• What is the FSP?

    The Free State Project is an agreement among 20,000 participants to move to NH for "Liberty in Our Lifetime." When are YOU moving?

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Origin Stories: Sean's Self-Discovery Leads him to the Free State

About three years ago I found myself in a career I didn’t particularly enjoy and in a house I struggled to afford. Was this to be my life for the next 30 years? That was a depressing thought. So, I sold my house and quit my job and began a journey of self-discovery.

I was intrigued by becoming more self-reliant. I wanted to be more in touch with nature and learn to provide for more of my own needs away from fragile and broken systems. I worked on a couple of farms learning to grow food and basic carpentry skills. I took a few permaculture workshops and went on a vision quest in the jungle of Peru. In the end, I came VERY close to building a tiny house and starting a farm; however, after a period of due diligence, I found the economics of agriculture uninspiring.

Another Way the Free Market Makes Me Smile

Amazon is celebrating its #1 ranking in customer satisfaction by the ACSI! Today, March 16, Amazon will donate 5% (10 times the usual donation rate) of the price of your eligible AmazonSmile purchases to Free State Project Inc. Get started at smile.amazon.com/ch/36-4668773.


Since the FSP became 501(c)3, we have been able to accept tax deductible contributions. That’s pretty cool, in and of itself, because it means that our donors are both supporting liberty (us), and not supporting not-liberty (the guvmint).

It also gives us access to programs that are only available to non-profit organizations. Programs like Amazon Smile.

The AmazonSmile Foundation donates 0.5% of the purchase price from your eligible AmazonSmile purchases. The purchase price is the amount paid for the item minus any rebates and excluding shipping & handling, gift-wrapping fees, taxes (none if you already live in the Free State), or service charges.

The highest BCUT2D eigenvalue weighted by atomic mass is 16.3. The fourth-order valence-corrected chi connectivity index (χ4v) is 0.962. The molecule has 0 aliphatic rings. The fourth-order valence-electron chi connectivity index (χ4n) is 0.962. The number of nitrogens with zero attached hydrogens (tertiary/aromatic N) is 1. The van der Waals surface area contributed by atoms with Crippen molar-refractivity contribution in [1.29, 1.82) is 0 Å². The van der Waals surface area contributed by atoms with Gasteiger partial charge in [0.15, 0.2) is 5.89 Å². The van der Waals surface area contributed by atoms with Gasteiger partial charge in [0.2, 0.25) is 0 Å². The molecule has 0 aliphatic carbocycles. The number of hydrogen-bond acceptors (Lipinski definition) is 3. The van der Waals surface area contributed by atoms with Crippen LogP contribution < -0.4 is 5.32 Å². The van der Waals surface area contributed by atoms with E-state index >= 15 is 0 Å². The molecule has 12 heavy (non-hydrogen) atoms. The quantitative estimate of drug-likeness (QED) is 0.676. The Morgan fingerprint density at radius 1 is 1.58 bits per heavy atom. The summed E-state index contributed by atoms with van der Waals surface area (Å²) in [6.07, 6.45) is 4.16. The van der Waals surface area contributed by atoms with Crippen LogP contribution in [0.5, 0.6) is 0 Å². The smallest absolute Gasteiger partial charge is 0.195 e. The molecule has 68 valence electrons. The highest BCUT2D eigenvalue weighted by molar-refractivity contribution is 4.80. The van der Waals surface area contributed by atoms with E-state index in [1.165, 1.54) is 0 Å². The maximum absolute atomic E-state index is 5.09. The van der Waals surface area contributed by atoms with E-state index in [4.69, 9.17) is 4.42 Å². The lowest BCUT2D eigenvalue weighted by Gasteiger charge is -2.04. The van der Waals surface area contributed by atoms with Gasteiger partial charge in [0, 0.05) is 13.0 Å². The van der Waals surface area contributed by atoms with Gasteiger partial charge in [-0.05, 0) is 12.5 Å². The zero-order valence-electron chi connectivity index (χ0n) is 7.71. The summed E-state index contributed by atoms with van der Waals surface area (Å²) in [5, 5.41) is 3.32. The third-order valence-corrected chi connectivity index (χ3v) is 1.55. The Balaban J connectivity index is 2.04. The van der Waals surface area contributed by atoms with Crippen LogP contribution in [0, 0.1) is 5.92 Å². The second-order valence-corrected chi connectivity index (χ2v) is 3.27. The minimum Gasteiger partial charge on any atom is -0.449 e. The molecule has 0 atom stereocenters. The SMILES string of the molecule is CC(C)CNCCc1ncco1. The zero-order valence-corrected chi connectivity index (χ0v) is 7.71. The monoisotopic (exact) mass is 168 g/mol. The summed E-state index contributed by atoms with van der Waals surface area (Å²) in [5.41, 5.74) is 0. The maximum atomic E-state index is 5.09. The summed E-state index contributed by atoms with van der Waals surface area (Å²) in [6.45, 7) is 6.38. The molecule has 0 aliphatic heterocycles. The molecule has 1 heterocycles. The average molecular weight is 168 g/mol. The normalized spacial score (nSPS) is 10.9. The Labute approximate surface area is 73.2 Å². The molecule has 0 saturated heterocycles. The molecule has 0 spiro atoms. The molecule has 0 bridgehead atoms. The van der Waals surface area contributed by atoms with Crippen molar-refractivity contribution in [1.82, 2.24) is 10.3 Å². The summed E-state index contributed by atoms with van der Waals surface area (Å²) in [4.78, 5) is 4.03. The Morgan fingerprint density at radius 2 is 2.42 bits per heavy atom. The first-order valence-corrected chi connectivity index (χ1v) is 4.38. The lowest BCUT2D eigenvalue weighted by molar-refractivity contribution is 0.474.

Origin Stories: Goshe Thrives in New Hampshire

In February of 2008 when I became a U.S citizen, I was led to believe that voting was now my civic duty. Previously, I had been completely apolitical and for the first time I started to read the agendas between the two party lines. Looking back, I was just another ‘one issue voter’. At the time, I could not comprehend how a government could force individuals to purchase health insurance. As disgusted as I was with taxation, it seemed like a no brainer to avoid voting for Obama. I still hadn’t found political home until a new friend from work introduced me to Ron Paul minarchism. This led me to a group of friends involved with Campaign for Liberty in Baltimore, Maryland. Later that year, this new group of friends decided to head to Lancaster, NH for the event of the year that I knew nothing about. It was called PorcFest.

Big Day in da Haus

Yesterday was a great day for liberty in the state capitol. Pro-liberty bills passed left and right in the New Hampshire House of Representatives, and will now be considered in the Senate, after which they could make their way to the Governor’s desk for signature.

School Choice

The State Senate has already passed one version of the “Croydon Bill” (SB 8) and the House passed its version yesterday (HB 557). This bill gives school districts the power to assign children to private schools in certain circumstances, using taxpayer dollars.

Says the Union Leader:

FSP Goes to Anarchapulco

Last weekend I went down to check out Anarchapulco. Since I missed my Mexico City connection by a couple minutes, I was jerked around by the airline and I ended up checking in to the auspiciously named "NH Collection" Airport Hotel.

NH Collection Hotel - Mexico City Airport

I ran into Eric July of Backwordz as we were both checking in - who had also missed his flight, and we spent the night cursing inefficient and over-regulated airlines (I’m looking at you, AeroMexico).

When I finally arrived Saturday morning, it was like getting off the plane in New Hampshire: Sunny and 70°. Beautiful!

Origin Stories: Robert Brags About his Liberty

New Hampshire just repealed concealed-carry permit requirements!

We have medical marijuana and are close to decrim.

We were the second state to recognize marriage rights for LGBT through legislation rather than the courts.